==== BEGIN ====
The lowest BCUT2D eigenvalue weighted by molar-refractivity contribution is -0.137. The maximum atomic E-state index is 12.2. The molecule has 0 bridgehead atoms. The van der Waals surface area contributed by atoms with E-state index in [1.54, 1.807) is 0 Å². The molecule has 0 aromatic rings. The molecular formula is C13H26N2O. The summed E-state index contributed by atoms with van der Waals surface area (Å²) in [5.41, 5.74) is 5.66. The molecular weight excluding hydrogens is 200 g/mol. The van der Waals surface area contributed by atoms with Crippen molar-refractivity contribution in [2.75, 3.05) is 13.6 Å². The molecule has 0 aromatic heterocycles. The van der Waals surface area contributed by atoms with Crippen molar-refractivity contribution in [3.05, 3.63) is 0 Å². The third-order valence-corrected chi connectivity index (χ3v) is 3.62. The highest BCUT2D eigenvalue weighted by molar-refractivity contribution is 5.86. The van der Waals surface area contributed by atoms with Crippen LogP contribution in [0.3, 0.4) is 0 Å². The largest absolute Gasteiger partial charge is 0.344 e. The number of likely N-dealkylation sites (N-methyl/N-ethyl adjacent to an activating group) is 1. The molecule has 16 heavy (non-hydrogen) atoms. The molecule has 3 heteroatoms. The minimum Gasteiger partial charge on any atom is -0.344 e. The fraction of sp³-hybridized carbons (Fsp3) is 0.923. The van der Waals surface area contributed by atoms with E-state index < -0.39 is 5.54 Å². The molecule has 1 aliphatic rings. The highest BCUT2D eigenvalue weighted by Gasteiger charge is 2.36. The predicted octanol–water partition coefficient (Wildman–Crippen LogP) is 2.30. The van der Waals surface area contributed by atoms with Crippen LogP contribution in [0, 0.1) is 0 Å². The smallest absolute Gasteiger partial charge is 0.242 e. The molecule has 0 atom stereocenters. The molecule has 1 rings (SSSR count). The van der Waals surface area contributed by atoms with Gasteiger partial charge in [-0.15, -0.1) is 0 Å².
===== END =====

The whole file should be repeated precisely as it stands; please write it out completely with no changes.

The lowest BCUT2D eigenvalue weighted by molar-refractivity contribution is -0.137. The maximum atomic E-state index is 12.2. The molecule has 0 bridgehead atoms. The van der Waals surface area contributed by atoms with E-state index in [1.54, 1.807) is 0 Å². The molecule has 0 aromatic rings. The molecular formula is C13H26N2O. The summed E-state index contributed by atoms with van der Waals surface area (Å²) in [5.41, 5.74) is 5.66. The molecular weight excluding hydrogens is 200 g/mol. The van der Waals surface area contributed by atoms with Crippen molar-refractivity contribution in [2.75, 3.05) is 13.6 Å². The molecule has 0 aromatic heterocycles. The van der Waals surface area contributed by atoms with Crippen molar-refractivity contribution in [3.05, 3.63) is 0 Å². The third-order valence-corrected chi connectivity index (χ3v) is 3.62. The highest BCUT2D eigenvalue weighted by molar-refractivity contribution is 5.86. The van der Waals surface area contributed by atoms with Crippen LogP contribution in [0.3, 0.4) is 0 Å². The largest absolute Gasteiger partial charge is 0.344 e. The number of likely N-dealkylation sites (N-methyl/N-ethyl adjacent to an activating group) is 1. The molecule has 16 heavy (non-hydrogen) atoms. The molecule has 3 heteroatoms. The minimum Gasteiger partial charge on any atom is -0.344 e. The fraction of sp³-hybridized carbons (Fsp3) is 0.923. The van der Waals surface area contributed by atoms with E-state index < -0.39 is 5.54 Å². The molecule has 1 aliphatic rings. The highest BCUT2D eigenvalue weighted by Gasteiger charge is 2.36. The predicted octanol–water partition coefficient (Wildman–Crippen LogP) is 2.30. The van der Waals surface area contributed by atoms with Crippen LogP contribution in [0, 0.1) is 0 Å². The smallest absolute Gasteiger partial charge is 0.242 e. The molecule has 0 atom stereocenters. The molecule has 1 rings (SSSR count). The van der Waals surface area contributed by atoms with Gasteiger partial charge in [-0.15, -0.1) is 0 Å².